Thelypodium wrightii, Wright's Thelypody
Scientific Name: Thelypodium wrightii
Common Name: Wright's Thelypody
Also Called: Wright Stanleyella and Wright Thelypody
Family: Brassicaceae, Mustard Family
Synonyms: (Stanleyella wrightii, Stanleyella wrightii var. tenella, Thelypodium wrightii subsp. oklahomense, Thelypodium wrightii subsp. wrightii)
Duration: Biennial or perennial.
Size: Up to 6 feet.
Growth Form: Forb/herb; erect with many spreading branches, stems green or blue-green and glabrous.
Leaves: Green; basal and stem leaves; basal leaves lanceolate, margins pinnately lobed; stem leaves are narrow, linear or lanceolate, margins variable, erect or toothed.
Flower Color: White or lavender; clusters of flowers on tips of branches; fruits numerous below flower clusters, fruit a capsule, long, thin rounded and succulent-like, the capsule or seed pod is restricted or narrowed around the seeds, fruits extend outward, horizontally, downward or slightly curved, the length of the seed capsule is more than three times the width, making the capsule technically a silique.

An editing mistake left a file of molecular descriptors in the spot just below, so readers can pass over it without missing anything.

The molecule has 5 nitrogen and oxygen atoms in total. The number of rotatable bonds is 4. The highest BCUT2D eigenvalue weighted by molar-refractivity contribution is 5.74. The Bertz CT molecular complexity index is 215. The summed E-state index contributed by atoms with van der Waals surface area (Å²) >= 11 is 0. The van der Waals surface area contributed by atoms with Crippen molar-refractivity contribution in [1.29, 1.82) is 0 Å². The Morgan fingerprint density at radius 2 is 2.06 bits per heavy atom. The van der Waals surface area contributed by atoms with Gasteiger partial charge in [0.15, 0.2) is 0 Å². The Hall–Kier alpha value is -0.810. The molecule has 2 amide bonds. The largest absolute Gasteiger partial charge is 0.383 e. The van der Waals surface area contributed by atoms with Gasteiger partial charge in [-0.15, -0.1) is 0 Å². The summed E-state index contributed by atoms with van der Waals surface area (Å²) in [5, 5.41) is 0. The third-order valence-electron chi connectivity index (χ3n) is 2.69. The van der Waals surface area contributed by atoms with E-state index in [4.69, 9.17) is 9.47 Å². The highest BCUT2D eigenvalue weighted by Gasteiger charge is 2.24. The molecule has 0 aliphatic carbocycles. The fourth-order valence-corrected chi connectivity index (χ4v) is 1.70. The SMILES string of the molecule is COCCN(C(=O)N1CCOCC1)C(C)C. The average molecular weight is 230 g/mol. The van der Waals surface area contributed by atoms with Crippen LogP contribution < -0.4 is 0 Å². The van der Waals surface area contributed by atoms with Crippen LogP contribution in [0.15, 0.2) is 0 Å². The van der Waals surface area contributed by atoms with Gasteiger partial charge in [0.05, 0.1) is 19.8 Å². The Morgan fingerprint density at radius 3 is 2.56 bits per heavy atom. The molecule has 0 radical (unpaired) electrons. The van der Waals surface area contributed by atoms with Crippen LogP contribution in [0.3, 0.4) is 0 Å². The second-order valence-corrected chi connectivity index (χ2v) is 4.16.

Flowering Season: March to November.
Elevation: 2,500 to 7,000 feet.
Habitat Preferences: Rich soils, pinyon-junipers, and pines.
Recorded Range: In the United States Wright’s Thelypody is found in the southwest, particularly in AZ, NM, CO, OK and TX. In Arizona it occurs throughout the state, few or no records for the southwest part of the state.
U.S. Weed Information: No data available.
Invasive/Noxious Weed Information: No data available.
Wetland Indicator: No data available.
Threatened/Endangered Information: No data available.
Thelypodium wrightii ssp. oklahomense, Oklahoma Thelypody found in the states listed above and
Thelypodium wrightii ssp. wrightii, Wright's Thelypody found in Arizona, New Mexico and Texas.
Comments: Photos above were taken in September, 2013, about 4,000 feet elevation in a semi-riparian drainage near Sycamore Creek in the Tonto National Forest.
Wright’s Thelypody was named in honor of Charles Wright (1811-1885), an American botanist collecting mostly in Texas where he collected plants for Asa Gray.
Wright’s Thelypody has been used as a dermatological aid and as eye medicine, other ethno-botanical uses at Native American Ethnobotany, University of Michigan, Dearborn.